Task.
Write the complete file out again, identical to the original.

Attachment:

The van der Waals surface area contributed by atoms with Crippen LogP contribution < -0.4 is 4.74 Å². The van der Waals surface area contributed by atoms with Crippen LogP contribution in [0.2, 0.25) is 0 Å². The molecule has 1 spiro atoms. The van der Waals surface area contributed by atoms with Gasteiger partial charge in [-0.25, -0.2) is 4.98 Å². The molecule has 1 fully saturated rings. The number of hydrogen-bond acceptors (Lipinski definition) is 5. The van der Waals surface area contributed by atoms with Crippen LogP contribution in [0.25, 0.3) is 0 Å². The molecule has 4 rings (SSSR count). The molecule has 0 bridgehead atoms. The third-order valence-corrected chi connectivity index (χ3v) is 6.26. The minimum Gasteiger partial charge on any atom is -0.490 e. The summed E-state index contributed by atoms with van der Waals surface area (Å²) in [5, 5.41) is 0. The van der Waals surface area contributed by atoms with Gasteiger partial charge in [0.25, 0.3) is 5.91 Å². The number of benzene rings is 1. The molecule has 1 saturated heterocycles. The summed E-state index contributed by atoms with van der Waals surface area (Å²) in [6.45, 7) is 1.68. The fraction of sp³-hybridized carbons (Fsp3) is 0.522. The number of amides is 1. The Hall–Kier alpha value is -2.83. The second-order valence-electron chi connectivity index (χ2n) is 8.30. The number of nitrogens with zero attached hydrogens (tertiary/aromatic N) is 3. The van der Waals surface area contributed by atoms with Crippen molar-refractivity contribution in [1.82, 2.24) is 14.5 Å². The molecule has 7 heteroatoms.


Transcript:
The van der Waals surface area contributed by atoms with Crippen LogP contribution < -0.4 is 4.74 Å². The van der Waals surface area contributed by atoms with Crippen LogP contribution in [0.2, 0.25) is 0 Å². The molecule has 1 spiro atoms. The van der Waals surface area contributed by atoms with Gasteiger partial charge in [-0.25, -0.2) is 4.98 Å². The molecule has 1 fully saturated rings. The number of hydrogen-bond acceptors (Lipinski definition) is 5. The van der Waals surface area contributed by atoms with Crippen LogP contribution in [0.25, 0.3) is 0 Å². The molecule has 4 rings (SSSR count). The molecule has 0 bridgehead atoms. The third-order valence-corrected chi connectivity index (χ3v) is 6.26. The minimum Gasteiger partial charge on any atom is -0.490 e. The summed E-state index contributed by atoms with van der Waals surface area (Å²) in [5, 5.41) is 0. The van der Waals surface area contributed by atoms with Gasteiger partial charge in [0.25, 0.3) is 5.91 Å². The number of benzene rings is 1. The molecule has 1 saturated heterocycles. The summed E-state index contributed by atoms with van der Waals surface area (Å²) in [6.45, 7) is 1.68. The fraction of sp³-hybridized carbons (Fsp3) is 0.522. The number of amides is 1. The Hall–Kier alpha value is -2.83. The second-order valence-electron chi connectivity index (χ2n) is 8.30. The number of nitrogens with zero attached hydrogens (tertiary/aromatic N) is 3. The van der Waals surface area contributed by atoms with Crippen molar-refractivity contribution in [1.82, 2.24) is 14.5 Å². The molecule has 7 heteroatoms.